As a researcher who devoted 10 years to conducting multi-country international qualitative research, too many times I hear clients talking about international qualitative research like it’s just an extension of their US research. In some cases, qualitative research conducted outside of the US (OUS) may be a lot like US research, but assuming that what works in the US is going to work well in other countries can result in a lot of unpleasant surprises.
For example, the first time I did research in India, I hadn’t arranged for a simultaneous translator because I assumed the respondents spoke English. They definitely did, but as the conversation during the focus group grew animated, they started lapsing into “Hinglish,” switching between English and Hindi—sometimes even in the same sentence. I was totally lost. I learned that lesson quickly and had a simultaneous translator with me by the next day. But there are a lot of other things that I learned along the way, and I hope this blog post will spare you from making some of the same mistakes!
Take something as simple as the start and end times for a focus group. In the US, if the group is supposed to start at 6 pm, it generally starts somewhere around 6 pm—maybe a few minutes late but no big deal—and if it runs a little longer than the two hours planned, also usually no big deal.
So, when your client arrives for a 6 pm focus group in a Latin American (LATAM) country, they may be expecting it to start at 6pm – and then they start getting agitated when it’s 7 pm and still no signs of starting. I can count on one hand the number of times I’ve seen a focus group in Mexico or Brazil start even close to “on time.” And if the topics aren’t all covered and the group is still talking two hours later, that’s usually fine, too… especially since your 8 pm group isn’t going to start on time either. But in other markets like Germany and Japan, research starts and ends on time—to start late or keep a respondent over is unacceptably rude so you’d better be ready to start and finish right on time. Managing expectations ahead of time can help any agitation a client might feel about an interview that is starting “late” or is ended abruptly at the “end time.”
There have been a lot of advances in qualitative methodologies, and we’re able to conduct online research in a much wider range of countries than ever before, but the same rules don’t always apply internationally. Researchers and clients in the US love online bulletin boards for their ability to get a wide range of responses that can be probed in real time. But, unless your client is fluent in multiple languages, online bulletin boards outside of the US can’t be followed in real time—it is almost cost-prohibitive to follow them at all when you think about the translation costs for the huge amounts of data that an online bulletin board can generate. And in some cultures like Japan, it isn’t considered culturally appropriate to conduct research via online bulletin boards, as older generations prefer face to face and privacy concerns about sharing on the internet are prevalent.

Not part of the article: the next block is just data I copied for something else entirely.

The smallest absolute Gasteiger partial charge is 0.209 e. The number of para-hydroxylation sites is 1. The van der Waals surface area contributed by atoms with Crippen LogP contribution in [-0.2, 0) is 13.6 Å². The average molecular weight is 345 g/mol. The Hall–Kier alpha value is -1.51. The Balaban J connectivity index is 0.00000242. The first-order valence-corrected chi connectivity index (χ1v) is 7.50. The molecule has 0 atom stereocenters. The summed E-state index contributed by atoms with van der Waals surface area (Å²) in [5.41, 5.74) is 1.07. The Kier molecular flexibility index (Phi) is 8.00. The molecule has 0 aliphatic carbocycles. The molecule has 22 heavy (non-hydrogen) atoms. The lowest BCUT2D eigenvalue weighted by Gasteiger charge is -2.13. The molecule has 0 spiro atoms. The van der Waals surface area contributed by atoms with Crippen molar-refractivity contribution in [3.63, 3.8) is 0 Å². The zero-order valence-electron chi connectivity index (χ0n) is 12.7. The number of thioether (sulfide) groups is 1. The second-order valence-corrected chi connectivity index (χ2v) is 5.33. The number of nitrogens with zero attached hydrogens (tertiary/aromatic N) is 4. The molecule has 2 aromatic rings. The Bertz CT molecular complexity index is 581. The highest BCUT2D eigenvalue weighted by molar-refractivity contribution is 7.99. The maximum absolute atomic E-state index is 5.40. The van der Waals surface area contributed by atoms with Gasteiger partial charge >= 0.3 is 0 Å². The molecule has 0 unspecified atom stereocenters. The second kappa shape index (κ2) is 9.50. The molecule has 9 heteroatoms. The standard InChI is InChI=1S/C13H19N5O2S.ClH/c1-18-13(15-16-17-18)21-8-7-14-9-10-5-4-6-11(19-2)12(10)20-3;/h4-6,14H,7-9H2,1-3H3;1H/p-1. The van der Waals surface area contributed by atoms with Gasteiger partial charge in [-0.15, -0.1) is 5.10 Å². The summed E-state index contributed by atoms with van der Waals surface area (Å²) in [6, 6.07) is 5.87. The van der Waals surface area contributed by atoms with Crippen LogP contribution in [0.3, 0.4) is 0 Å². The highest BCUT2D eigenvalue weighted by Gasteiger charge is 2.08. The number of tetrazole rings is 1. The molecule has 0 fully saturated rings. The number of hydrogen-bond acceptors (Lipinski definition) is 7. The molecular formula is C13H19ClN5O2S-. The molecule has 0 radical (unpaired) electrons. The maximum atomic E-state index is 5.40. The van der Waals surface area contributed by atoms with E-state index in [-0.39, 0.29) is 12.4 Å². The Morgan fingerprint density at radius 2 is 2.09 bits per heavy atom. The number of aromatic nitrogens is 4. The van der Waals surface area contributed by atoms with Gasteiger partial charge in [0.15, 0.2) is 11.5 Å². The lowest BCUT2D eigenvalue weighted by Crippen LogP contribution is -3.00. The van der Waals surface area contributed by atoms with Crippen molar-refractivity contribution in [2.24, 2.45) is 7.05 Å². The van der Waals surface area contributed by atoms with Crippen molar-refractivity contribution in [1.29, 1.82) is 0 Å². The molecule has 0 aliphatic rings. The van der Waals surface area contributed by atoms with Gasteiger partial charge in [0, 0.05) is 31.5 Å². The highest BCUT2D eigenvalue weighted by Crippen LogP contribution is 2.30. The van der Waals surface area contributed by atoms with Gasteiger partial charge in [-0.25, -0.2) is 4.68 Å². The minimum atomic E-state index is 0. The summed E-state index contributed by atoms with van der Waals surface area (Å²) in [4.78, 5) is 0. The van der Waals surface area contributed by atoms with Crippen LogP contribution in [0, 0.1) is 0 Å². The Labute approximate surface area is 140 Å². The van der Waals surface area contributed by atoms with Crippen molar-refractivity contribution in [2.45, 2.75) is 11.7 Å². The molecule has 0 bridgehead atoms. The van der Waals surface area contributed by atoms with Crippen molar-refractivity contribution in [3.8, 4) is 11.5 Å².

Of course, there are workarounds like machine translation or having the analysis done in-country by a native speaker, but it’s something that has to be considered during the planning phase. The same can apply for telephone interviews—while US clients are used to being able to dial in and listen, simultaneous translation over a telephone can pose problems—not to mention the time difference: is someone really available at 4 am on a Saturday to listen live to physician research taking place in Japan (which often takes place over the weekend)?
In almost every market in the world, there’s a way to get the job done—it just might not be the same way as in the US—so being flexible with methodologies is important. I was once doing online bulletin boards in the US with women and teens on their face care routines—and in India, it turned out we had to do paper diaries. The research team in India had to hand-deliver each diary and then come back to the respondents’ homes to pick up the diaries a week later. It had been a while since I had even thought of paper diaries, but the results were just as rich and insightful!
The length of the interview is another consideration that often gets overlooked. What might be a 60-minute interview in the US is likely to last longer in other countries—just by nature of the other languages. Consider a standard introduction in English and how much longer those same words are when translated into German.